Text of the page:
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Summer months bring extra patrols to waterways

The Colleton County Sheriff’s Office is now working its additional summer patrols, which include increased monitoring of the county’s boat landings, rivers and Edisto Beach.
During the summer months, additional patrols go into effect by municipal agencies and by the Sheriff’s Office.
According to Shalane Lowes, spokeswoman for the Sheriff’s Office, all road patrol units with the Sheriff’s Office “routinely” drive through and assess all boat landings for safety.
In addition to these routine patrols, Edisto Beach has additional support from the Sheriff’s Office. “There are two deputies assigned to Edisto Beach, these officers “work jointly with Edisto Beach Police Officers to maintain control of all activities at Edisto Beach,” said Sheriff Strickland. “Edisto Beach also has an additional watercraft that they maintain.”
The Edisto Beach Town Police Department has its safety and water rescue watercraft and personnel, including the Sheriff’s Office having an assigned “watercraft” (boat) and several ATV’s in the area. This is to “access the sandy areas of the beach,” said Lowes.
Edisto Beach law enforcement leaders say the number of people who come to the beach is increasing each year substantially, creating a need for more traffic control, water rescues and waterway patrols and beach ordinance enforcement.
According to Strickland, the most common problems that law enforcement officers encounter during the summer months in Colleton County is excessive littering and underage drinking.
“These two crimes occur more frequently, along with Boating Under the Influence (BUI) citations,” he said. “The boat operator is required to be under .08-legal Blood Alcohol Level, the same law that applies to a person who operates a motor vehicle on the roadway.”
Boating Regulations
According to Lance Corporal Jones with the South Carolina Department of Natural Resources, all boating regulations along waterways are established by the U.S. Coast Guard. These laws are enforced by all federal, state and local law enforcement officers.
• SCDNR strongly encourages all citizens who are planning on going out on any type of vessel to formulate a “float plan,” said Jones. “This plan consists of advising a loved one or a friend of all the passengers’ names and medical information that will be on-board the vessel, the time you’re expected to leave, the location where you will be putting the vessel in the water, and what time you should be expected to return. If you have not returned by the advised time, this lets the individual know something is wrong and to contact authorities. This also assists authorities in locating all passengers’ on-board in the event of an emergency,” said Jones.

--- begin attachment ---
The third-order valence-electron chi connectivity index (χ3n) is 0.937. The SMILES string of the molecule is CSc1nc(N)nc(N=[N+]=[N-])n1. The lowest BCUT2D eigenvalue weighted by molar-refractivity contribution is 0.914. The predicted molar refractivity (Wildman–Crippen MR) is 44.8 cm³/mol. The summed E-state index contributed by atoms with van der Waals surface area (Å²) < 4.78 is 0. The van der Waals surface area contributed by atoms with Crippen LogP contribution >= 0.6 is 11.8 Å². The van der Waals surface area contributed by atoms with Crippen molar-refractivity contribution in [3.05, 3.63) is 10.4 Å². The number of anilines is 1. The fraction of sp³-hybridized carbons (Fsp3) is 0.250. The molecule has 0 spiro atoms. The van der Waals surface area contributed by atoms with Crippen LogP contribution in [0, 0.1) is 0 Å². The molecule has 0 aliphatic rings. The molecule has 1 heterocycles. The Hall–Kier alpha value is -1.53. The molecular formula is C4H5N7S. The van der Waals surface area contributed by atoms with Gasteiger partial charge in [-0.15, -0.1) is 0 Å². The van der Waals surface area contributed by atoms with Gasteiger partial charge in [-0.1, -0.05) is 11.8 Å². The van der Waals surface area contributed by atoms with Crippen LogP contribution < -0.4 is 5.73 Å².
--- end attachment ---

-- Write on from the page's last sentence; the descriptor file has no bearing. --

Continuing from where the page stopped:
• All boats must have a Coast Guard approved wearable personal flotation device on board for each person. “This is the most important piece of life-saving equipment for boaters and passengers’ to possess,” said Jones. All flotation devices have a size and weight stipulation printed on the label. “These stipulations are of the utmost importance, these guidelines were established to make certain the flotation device is of proper fit to ensure the safety of the wearer,” said Jones.
• Current registration is required on the vessel while it is being operated. This includes a motor decal. If the vessel is a recent purchase, a bill of sale is required.
• All vessels are required by law to have a sound-producing device on-board, such as a whistle or a horn.
• If the boat is longer than 16-feet, Jones says a “Type IV” throw-able device is also required. “These are commonly referred to as a boat cushion, with lanyard straps that can be thrown to a person who is in distress in the water,” said Jones. “This is not a personal flotation device.”
• All boats that have a fuel tank affixed to the boat or the inboard tank are also required to have a fire extinguisher in working condition on board the boat.
By visiting www.dnr.sc.gov, you can find additional information regarding boating regulations. “We want to ensure everyone’s safety on the water, by enforcing these rules and regulations all locals and tourists will be able to have a safe and enjoyable summer,” said Strickland.

Heather Walters (1738 Posts)